Did Woody Allen Times opinion article change any minds?
The rekindled controversy over allegations that filmmaker Woody Allen molested his seven-year-old adopted daughter, Dylan Farrow, in 1992 has been played out in the very public forum of the New York Times opinion pages.
The latest go-round took place over the weekend, when Mr Allen wrote a response to the Nicholas Kristof column and accompanying open letter by Ms Farrow posted to Kristof's blog. He denied all the charges, writing that "any rational person" would see them as a "ploy" by his ex-wife, actress Mia Farrow.
"No one wants to discourage abuse victims from speaking out, but one must bear in mind that sometimes there are people who are falsely accused and that is also a terribly destructive thing," he writes.
So the next question is: was anyone convinced?
Put Washington Post columnist Richard Cohen down as a yes. He writes that Mr Allen's piece was "not dispositive but it is persuasive". He then turns his attention to Kristof, who he says "threw Allen out the window".
He notes that Kristof and Mia Farrow have a personal friendship, which could have motivated the Times writer to offer a slanted view:
Kristof is a marvel of a columnist, indefatigable as a champion of victims of all kinds - particularly women and girls. But this time he made a mere swipe at balance. It was negligent of the Times to allow him to do so, and the rare decision to later give Allen his say does not rectify matters. The paper permitted a columnist to settle the functional equivalent of a personal score. He did not uncover a shred of new evidence; he did not provide us with a unique take on the matter. He simply believed his two friends, Dylan's mother and brother, and so, for a moment, did I. His was a powerful piece.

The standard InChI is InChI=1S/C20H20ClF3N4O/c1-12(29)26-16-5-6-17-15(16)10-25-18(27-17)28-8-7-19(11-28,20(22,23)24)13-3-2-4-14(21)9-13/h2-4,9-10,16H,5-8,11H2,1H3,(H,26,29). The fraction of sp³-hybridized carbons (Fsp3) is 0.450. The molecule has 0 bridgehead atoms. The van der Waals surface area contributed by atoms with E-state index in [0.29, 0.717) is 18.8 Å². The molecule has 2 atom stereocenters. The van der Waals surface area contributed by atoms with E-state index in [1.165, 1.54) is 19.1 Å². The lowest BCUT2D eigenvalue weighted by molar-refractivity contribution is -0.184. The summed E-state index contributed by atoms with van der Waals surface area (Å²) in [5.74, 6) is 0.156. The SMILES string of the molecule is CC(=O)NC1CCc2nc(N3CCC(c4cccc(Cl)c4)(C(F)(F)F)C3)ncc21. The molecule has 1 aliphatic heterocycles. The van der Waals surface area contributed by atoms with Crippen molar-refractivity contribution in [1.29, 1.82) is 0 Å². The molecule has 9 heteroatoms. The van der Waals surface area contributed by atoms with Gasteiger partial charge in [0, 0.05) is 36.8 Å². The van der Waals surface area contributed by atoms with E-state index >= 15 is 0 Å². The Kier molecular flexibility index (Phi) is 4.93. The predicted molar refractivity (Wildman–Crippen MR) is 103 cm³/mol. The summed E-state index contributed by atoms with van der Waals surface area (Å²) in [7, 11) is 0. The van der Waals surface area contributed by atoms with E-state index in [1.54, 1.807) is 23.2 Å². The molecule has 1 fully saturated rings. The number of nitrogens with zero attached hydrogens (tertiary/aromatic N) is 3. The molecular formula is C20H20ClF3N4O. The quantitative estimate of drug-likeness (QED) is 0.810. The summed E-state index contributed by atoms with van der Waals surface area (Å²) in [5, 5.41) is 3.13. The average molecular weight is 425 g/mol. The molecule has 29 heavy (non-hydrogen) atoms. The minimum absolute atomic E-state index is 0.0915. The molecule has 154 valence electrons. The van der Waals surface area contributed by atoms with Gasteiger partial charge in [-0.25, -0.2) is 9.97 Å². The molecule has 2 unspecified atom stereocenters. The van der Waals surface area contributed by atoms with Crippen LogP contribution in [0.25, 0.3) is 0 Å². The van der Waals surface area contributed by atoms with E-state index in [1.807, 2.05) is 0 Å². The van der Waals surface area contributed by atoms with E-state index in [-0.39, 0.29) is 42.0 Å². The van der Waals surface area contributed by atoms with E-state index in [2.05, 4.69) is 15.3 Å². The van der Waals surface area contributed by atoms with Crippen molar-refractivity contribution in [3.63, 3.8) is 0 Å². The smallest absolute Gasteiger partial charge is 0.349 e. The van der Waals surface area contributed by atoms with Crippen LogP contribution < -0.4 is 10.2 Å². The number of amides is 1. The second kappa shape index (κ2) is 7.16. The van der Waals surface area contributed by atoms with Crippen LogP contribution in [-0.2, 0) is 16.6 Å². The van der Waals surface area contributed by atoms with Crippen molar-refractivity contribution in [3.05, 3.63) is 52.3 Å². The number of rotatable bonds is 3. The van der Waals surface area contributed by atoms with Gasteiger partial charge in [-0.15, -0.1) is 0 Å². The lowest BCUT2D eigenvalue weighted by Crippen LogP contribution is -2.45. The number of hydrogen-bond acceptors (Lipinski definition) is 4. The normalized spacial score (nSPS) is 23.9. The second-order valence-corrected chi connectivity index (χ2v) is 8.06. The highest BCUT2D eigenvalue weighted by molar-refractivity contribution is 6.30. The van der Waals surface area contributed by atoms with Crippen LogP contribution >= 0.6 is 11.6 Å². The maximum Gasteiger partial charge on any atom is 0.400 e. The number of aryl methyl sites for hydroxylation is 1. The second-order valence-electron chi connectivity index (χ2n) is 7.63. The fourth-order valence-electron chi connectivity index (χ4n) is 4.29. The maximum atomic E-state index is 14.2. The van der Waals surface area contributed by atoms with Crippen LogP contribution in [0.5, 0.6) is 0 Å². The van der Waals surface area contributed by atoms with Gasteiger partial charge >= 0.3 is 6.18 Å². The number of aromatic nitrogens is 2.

The Times, he concludes, owes its readers an apology.
Laura Duca of the Huffington Post takes a more sceptical view, calling Mr Allen's piece an "arrogant defence". She writes that Mr Allen spent most of his time launching "petty" and "vitriolic" attacks on Mia Farrow and not addressing the actual allegations.
"At best, Woody Allen is an arrogantly unsympathetic yet innocent man," she writes. "At worst, he is a monster, who sexually abused his daughter and feels he only needs to respond by painting her mother as the cause of two decades' pain."
There is an interesting side story on how the Times ended up in the middle of this fight. Politico reports that the paper's editorial page initially passed on the chance to publish Ms Farrow's open letter, which would explain why Kristof then decided to post it to his blog and write about it in his column.
The Los Angeles Times was also given the opportunity to publish Ms Farrow's letter, but the paper "ultimately decided not to use it", op-ed editor Sue Horton told entertainment website The Wrap.
As Cohen points out in the Post, there has been some debate over the appropriateness of Kristof's decision to write about the very public dispute involving a woman with whom he has a personal relationship. New York Times opinion page editor Andrew Rosenthal told the paper's public editor, Margaret Sullivan, that Kristof was up-front about his connection and that violence against women and girls is a subject he regularly covers, so "it's not like he went out of his zone to promote a friend".
Barring some further bit of information or insight that "will finally and categorically settle the matter in its entirety", this is probably the point at which this story will languish. Mr Allen has had his say in the Times, and he promises that he and those speaking on his behalf have had their "final word on this entire matter".
At some point, columnists will have nothing left to say. Unless, of course, Mr Allen wins an Oscar for his latest film, Blue Jasmine, on 2 March. Then all bets are off.